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Electron Ionization Mass Spectrometry

Mass Spectrometry

  1. J. Throck Watson

Published Online: 15 SEP 2006

DOI: 10.1002/9780470027318.a6006

Encyclopedia of Analytical Chemistry

Encyclopedia of Analytical Chemistry

How to Cite

Watson, J. T. 2006. Electron Ionization Mass Spectrometry. Encyclopedia of Analytical Chemistry. .

Author Information

  1. Michigan State University, East Lansing, USA

Publication History

  1. Published Online: 15 SEP 2006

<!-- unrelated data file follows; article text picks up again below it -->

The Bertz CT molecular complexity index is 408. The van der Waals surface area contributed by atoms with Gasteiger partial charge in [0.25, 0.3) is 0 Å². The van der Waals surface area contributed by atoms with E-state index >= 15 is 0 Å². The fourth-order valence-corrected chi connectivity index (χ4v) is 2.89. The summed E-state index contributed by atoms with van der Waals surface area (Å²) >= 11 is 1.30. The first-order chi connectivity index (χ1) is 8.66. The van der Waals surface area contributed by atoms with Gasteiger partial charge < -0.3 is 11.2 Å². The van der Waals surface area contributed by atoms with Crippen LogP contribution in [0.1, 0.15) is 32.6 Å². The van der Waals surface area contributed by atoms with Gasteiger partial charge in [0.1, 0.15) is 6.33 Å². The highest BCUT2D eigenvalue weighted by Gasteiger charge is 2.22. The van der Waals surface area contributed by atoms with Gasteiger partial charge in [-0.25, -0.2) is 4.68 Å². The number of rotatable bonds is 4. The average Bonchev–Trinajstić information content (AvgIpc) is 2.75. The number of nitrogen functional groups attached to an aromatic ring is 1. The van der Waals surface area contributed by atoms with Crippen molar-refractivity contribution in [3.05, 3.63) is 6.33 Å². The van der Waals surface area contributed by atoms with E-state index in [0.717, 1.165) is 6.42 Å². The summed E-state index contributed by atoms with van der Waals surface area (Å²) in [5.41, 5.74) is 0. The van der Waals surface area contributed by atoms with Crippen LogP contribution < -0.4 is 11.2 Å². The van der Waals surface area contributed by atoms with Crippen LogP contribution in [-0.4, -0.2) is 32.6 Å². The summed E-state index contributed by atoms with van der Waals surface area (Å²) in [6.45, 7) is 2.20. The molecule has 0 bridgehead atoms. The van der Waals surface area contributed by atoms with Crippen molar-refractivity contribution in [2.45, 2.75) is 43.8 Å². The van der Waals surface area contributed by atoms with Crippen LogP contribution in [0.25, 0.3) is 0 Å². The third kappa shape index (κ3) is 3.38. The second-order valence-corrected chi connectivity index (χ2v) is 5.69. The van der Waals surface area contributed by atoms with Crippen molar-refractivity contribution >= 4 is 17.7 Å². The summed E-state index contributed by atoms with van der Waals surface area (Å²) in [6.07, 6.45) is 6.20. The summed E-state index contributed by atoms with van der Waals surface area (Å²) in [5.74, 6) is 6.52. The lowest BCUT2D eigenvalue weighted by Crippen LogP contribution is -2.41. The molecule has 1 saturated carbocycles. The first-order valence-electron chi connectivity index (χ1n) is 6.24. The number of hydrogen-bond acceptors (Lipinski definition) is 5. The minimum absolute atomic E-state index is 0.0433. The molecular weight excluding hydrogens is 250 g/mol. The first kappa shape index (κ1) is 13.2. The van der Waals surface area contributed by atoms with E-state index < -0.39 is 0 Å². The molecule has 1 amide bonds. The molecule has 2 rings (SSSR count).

Electron ionization (EI) is the basis for one of the most effective mass spectrometric means for identification of a given organic compound. The identification is based on an indication of the molecular weight (MW) coupled with a fragmentation pattern that serves as a chemical fingerprint for the compound. Of the many ionization techniques available in mass spectrometry, EI is one of the most harsh in terms of promoting fragmentation of the molecular ion. The analyst can take advantage of this extensive fragmentation by using some of the fundamental principles of organic mechanistic chemistry and physical chemistry for the purposes of rationalizing the fragmentation pathways that characterize various structural features in an organic molecule. Four basic mechanisms of fragmentation are considered in this chapter; most of them operate on an odd-electron ion, although some pathways will be applicable to even-electron ions as well. The multiplicity of peaks that represent a given ion allows one to estimate the elemental composition of an ion. This information on composition, coupled with a rationalization of a given fragmentation pathway, often enables the structure of a given organic compound to be deduced.1–3